Seagrasses are unique as they are the only marine flowering plants. Seagrass beds form complex physical structures and are a highly productive ecosystem. This enables them to support a considerable biomass and diversity of associated species. For the first time the World Atlas of Seagrasses summarises the opinion and science of the world's leading experts on the global status of the ecosystem.
The Atlas is a collaboration of more than 50 authors from 25 nations. Fully illustrated, the Atlas contains the first global and regional maps of seagrass distribution and a wealth of information on key issues concerning this 'forgotten' ecosystem.Resource Type: Books
This atlas provides a comprehensive overview of what is currently known about all six species of great apes - chimpanzee, bonobo, Sumatran orangutan, Bornean orangutan, eastern gorilla, and western gorilla. It gives a thorough background on ape behaviour and ecology for each species, including detailed habitat requirements, the apes' ecological role, and the possible consequences of their decline.
Despite the dedicated efforts of many individuals and organizations, the great apes all fall into the Endangered or Critically Endangered category of the IUCN Red List. This atlas offers a full description of the threats, current conservation efforts, and additional protection needed for each species across its entire range.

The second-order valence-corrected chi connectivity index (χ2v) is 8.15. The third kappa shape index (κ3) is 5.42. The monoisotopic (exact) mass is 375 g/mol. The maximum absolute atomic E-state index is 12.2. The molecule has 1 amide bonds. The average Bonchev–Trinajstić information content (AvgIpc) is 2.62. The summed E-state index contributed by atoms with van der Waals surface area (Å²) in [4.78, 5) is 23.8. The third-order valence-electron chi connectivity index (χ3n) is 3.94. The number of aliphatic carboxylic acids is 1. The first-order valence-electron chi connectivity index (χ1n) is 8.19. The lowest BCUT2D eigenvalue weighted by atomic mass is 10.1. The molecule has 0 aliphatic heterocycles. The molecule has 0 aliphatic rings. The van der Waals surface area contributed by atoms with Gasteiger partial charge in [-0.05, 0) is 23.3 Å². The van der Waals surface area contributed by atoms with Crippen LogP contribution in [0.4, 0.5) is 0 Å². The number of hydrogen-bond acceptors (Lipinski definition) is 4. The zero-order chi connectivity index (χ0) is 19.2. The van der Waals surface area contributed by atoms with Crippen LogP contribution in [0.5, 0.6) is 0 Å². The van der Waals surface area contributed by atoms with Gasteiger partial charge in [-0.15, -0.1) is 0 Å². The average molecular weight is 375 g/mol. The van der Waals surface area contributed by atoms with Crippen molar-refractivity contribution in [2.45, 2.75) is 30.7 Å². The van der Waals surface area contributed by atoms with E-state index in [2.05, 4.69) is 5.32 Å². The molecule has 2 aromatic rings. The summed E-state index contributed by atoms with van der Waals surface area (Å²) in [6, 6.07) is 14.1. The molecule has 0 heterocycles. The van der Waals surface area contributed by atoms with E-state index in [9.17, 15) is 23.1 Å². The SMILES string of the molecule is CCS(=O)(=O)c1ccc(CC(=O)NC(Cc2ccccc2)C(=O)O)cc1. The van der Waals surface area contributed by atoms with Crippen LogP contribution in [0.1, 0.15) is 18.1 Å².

•Covers all six species of great apes
•Provides the most up-to-date and comprehensive data available
•More than 150 full-colour photos
•More than 40 full-colour maps and diagrams
This synthesis focuses on estimates of biodiversity change as projected for the 21st century by models or extrapolations based on experiments and observed trends. The term “biodiversity” is used in a broad sense as it is defined in the Convention on Biological Diversity to mean the abundance and distributions of and interactions between genotypes, species, communities, ecosystems and biomes. This synthesis pays particular attention to the interactions between biodiversity and ecosystem services and to critical “tipping points” that could lead to large, rapid and potentially irreversible changes. Comparisons between models are used to estimate the range of projections and to identify sources of uncertainty. Experiments and observed trends are used to check the plausibility of these projections. In addition we have identified possible actions at the local, national and international levels that can be taken to conserve biodiversity. We have called on a wide range of scientists to participate in this synthesis, with the objective to provide decision makers with messages that reflect the consensus of the scientific community and that will aid in the development of policy and management strategies that are ambitious, forward looking and proactive.Resource Type: Reports
The range of information on biodiversity currently available via the Internet is reviewed and its accessibility, usefulness and relevance to biodiversity research and to policy decision making assessed. Commercial and non-commercial databases are reviewed. The future of information via the net is also reviewed, in particular the role of the `Clearing House Mechanism' of the Convention on Biological Diversity and the Biodiversity Conservation Information System.Resource Type: Journal Papers